San Diego Business Law: What is an Unpaid Internship?
Unpaid internships can be beneficial to both the young intern and to the San Diego business “hiring” the intern. But businesses must be careful because under some circumstances, the “intern” might be considered an “employee” who must be paid for his or her work. The US Department of Labor recently issued new guidelines for internships. Here are a few rules for determining whether your intern is really an intern.
San Diego Corporate Law: What is an Unpaid Intern?
Both federal and California state laws are implicated in resolving whether an unpaid intern is actually an “employee” who must be paid. The US Department of Labor has set these guidelines. If it is determined that the intern is an employee, as the case discussion shows, it is possible that an employer will be liable for unpaid wages and statutory damages. The factors are:
- Is the training similar to what is provided in an educational environment?
- Is the internship tied to a formal education program allowing the intern to receive academic credit or some other academic advantage?
- Does the internship coincide with the academic school period?
- How much does the intern benefit vs. the company? companies cannot derive “immediate advantage” from the intern’s activities
- What is the level of supervision? interns must generally work under close supervision/observation
- Does the intern displace a regular employee?
- Is it explained, and does the intern understand, that interns are not entitled to wages or to a job at the completion of the internship?
These factors are non-exhaustive and no one factor is predominant. The courts will take a “totality of the circumstances” approach.
San Diego Corporate Law: What are the California Rules?
The California Division of Labor Standards Enforcement (“DLSE”) has its own set of internship rules. They are similar to the new DOL guidelines, but are more focused on the idea that an unpaid internship must relate to an established educational course, agency, or institution. See long DLSE Opinion here.
Under the California rules, an intern — or a “trainee” — can receive a reasonable stipend to cover expenses as long as the stipend is reasonably related to the intern’s actual expenses. A recent case is a good example of what not to do. See Ming-Hsian Kao v. Holiday, No. A147540 (Cal. App. 1st Dist. June 15, 2017). In that case, the “trainee” was paid $1700 a month for nearly 10 months while waiting for his work visa to be approved. The court deemed that to be a “substantial sum” and determined that those were wages as defined by federal and California wage laws. The court highlighted several facts in support of this conclusion including:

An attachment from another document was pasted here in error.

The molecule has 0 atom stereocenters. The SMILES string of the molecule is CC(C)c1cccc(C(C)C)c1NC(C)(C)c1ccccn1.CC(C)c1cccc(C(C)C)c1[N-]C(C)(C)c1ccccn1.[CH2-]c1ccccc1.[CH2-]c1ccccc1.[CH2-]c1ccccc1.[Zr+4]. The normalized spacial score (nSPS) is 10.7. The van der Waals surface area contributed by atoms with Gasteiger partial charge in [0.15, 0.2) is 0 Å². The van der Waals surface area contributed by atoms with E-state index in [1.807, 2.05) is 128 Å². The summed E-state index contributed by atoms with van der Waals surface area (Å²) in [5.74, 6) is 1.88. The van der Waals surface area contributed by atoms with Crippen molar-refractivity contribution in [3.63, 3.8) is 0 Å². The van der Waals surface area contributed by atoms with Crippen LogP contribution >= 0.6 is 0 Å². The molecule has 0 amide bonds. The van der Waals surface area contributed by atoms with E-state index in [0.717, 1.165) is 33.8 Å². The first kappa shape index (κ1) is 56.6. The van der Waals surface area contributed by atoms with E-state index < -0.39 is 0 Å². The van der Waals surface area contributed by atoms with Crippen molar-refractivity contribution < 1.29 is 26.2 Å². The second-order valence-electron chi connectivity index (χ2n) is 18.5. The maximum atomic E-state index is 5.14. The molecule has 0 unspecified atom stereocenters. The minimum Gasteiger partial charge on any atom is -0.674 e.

- Employer noted the payments as “salary” on its books and ledgers
- “Trainee” was promised $2500 a month when he agreed to come to California
- When his work visa was approved, “trainee” was hired as the computer systems administrator and during his “training” he conducted activities consistent with being a systems administrator
- There was little evidence that the “trainee” received any benefit from his activities
- The tasks assigned were not similar to those assigned in an educational environment
- Tasks assigned were commercial in nature including website management, sales calls, and distribution of travel brochures
- Tasks assigned benefited the business
- “Trainee” worked the same shift as employees
Taking all these facts into consideration, the court held that the “trainee” was, in fact, an employee and was entitled to wages and statutory damages pursuant to federal law and Cal. Lab. Code, § 515.
Contact San Diego Corporate Law Today
If your business is thinking of retaining unpaid interns or if you would like more information, contact attorney Michael Leonard, Esq., of San Diego Corporate Law. If done correctly, an unpaid internship can be a helpful “leg up” to start one’s career. In this sense, internships are to be encouraged. However, internships must comply with the law. Mr. Leonard can be reached at (858) 483-9200 or via email.